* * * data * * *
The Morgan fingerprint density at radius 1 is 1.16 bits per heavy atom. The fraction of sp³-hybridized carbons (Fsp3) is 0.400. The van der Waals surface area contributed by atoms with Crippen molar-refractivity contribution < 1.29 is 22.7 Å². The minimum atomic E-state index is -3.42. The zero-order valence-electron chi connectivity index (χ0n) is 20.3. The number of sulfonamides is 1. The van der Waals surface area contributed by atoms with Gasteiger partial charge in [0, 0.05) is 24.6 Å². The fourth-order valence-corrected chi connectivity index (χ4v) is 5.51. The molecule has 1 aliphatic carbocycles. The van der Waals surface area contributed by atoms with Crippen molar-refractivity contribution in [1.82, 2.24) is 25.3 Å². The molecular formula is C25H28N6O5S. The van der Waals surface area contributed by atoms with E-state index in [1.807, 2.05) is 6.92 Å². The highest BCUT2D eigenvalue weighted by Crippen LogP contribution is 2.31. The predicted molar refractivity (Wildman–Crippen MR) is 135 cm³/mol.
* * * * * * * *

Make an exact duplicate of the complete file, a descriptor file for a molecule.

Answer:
The Morgan fingerprint density at radius 1 is 1.16 bits per heavy atom. The fraction of sp³-hybridized carbons (Fsp3) is 0.400. The van der Waals surface area contributed by atoms with Crippen molar-refractivity contribution < 1.29 is 22.7 Å². The minimum atomic E-state index is -3.42. The zero-order valence-electron chi connectivity index (χ0n) is 20.3. The number of sulfonamides is 1. The van der Waals surface area contributed by atoms with Gasteiger partial charge in [0, 0.05) is 24.6 Å². The fourth-order valence-corrected chi connectivity index (χ4v) is 5.51. The molecule has 1 aliphatic carbocycles. The van der Waals surface area contributed by atoms with Crippen molar-refractivity contribution in [1.82, 2.24) is 25.3 Å². The molecular formula is C25H28N6O5S. The van der Waals surface area contributed by atoms with E-state index in [1.807, 2.05) is 6.92 Å². The highest BCUT2D eigenvalue weighted by Crippen LogP contribution is 2.31. The predicted molar refractivity (Wildman–Crippen MR) is 135 cm³/mol.